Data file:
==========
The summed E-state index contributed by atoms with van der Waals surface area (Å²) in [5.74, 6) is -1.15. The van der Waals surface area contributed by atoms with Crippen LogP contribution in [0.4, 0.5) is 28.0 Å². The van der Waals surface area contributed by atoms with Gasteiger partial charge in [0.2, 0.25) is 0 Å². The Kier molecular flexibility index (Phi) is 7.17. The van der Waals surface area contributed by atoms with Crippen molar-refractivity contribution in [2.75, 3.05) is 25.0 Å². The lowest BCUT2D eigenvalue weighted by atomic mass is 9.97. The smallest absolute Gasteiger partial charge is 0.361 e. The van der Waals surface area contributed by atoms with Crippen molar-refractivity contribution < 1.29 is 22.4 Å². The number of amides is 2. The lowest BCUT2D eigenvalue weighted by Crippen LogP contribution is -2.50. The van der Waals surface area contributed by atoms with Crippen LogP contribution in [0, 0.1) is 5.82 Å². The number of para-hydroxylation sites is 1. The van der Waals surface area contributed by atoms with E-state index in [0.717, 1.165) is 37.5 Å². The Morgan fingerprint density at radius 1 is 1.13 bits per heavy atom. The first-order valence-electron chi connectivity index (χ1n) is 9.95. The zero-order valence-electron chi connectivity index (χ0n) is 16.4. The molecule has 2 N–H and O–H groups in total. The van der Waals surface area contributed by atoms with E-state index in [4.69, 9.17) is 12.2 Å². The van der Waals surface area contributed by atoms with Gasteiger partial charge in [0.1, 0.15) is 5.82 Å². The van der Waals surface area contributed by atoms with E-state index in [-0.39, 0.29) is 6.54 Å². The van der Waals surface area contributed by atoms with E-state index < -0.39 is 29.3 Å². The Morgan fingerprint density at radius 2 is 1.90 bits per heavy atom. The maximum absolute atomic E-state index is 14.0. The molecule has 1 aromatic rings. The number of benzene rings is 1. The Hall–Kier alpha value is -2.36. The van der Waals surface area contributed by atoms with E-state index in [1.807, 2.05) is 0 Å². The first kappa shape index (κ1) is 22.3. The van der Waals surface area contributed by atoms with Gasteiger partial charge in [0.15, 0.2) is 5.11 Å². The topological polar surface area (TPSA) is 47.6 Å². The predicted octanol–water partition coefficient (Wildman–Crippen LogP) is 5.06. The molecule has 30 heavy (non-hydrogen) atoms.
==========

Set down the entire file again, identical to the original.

The summed E-state index contributed by atoms with van der Waals surface area (Å²) in [5.74, 6) is -1.15. The van der Waals surface area contributed by atoms with Crippen LogP contribution in [0.4, 0.5) is 28.0 Å². The van der Waals surface area contributed by atoms with Gasteiger partial charge in [0.2, 0.25) is 0 Å². The Kier molecular flexibility index (Phi) is 7.17. The van der Waals surface area contributed by atoms with Crippen molar-refractivity contribution in [2.75, 3.05) is 25.0 Å². The lowest BCUT2D eigenvalue weighted by atomic mass is 9.97. The smallest absolute Gasteiger partial charge is 0.361 e. The van der Waals surface area contributed by atoms with Crippen molar-refractivity contribution < 1.29 is 22.4 Å². The number of amides is 2. The lowest BCUT2D eigenvalue weighted by Crippen LogP contribution is -2.50. The van der Waals surface area contributed by atoms with Crippen LogP contribution in [0, 0.1) is 5.82 Å². The number of para-hydroxylation sites is 1. The van der Waals surface area contributed by atoms with E-state index in [0.717, 1.165) is 37.5 Å². The Morgan fingerprint density at radius 1 is 1.13 bits per heavy atom. The first-order valence-electron chi connectivity index (χ1n) is 9.95. The zero-order valence-electron chi connectivity index (χ0n) is 16.4. The molecule has 2 N–H and O–H groups in total. The van der Waals surface area contributed by atoms with E-state index in [4.69, 9.17) is 12.2 Å². The van der Waals surface area contributed by atoms with Gasteiger partial charge in [0.1, 0.15) is 5.82 Å². The van der Waals surface area contributed by atoms with E-state index in [-0.39, 0.29) is 6.54 Å². The van der Waals surface area contributed by atoms with E-state index < -0.39 is 29.3 Å². The Morgan fingerprint density at radius 2 is 1.90 bits per heavy atom. The maximum absolute atomic E-state index is 14.0. The molecule has 1 aromatic rings. The number of benzene rings is 1. The Hall–Kier alpha value is -2.36. The van der Waals surface area contributed by atoms with E-state index in [1.807, 2.05) is 0 Å². The first kappa shape index (κ1) is 22.3. The van der Waals surface area contributed by atoms with Gasteiger partial charge in [0.15, 0.2) is 5.11 Å². The topological polar surface area (TPSA) is 47.6 Å². The predicted octanol–water partition coefficient (Wildman–Crippen LogP) is 5.06. The molecule has 30 heavy (non-hydrogen) atoms.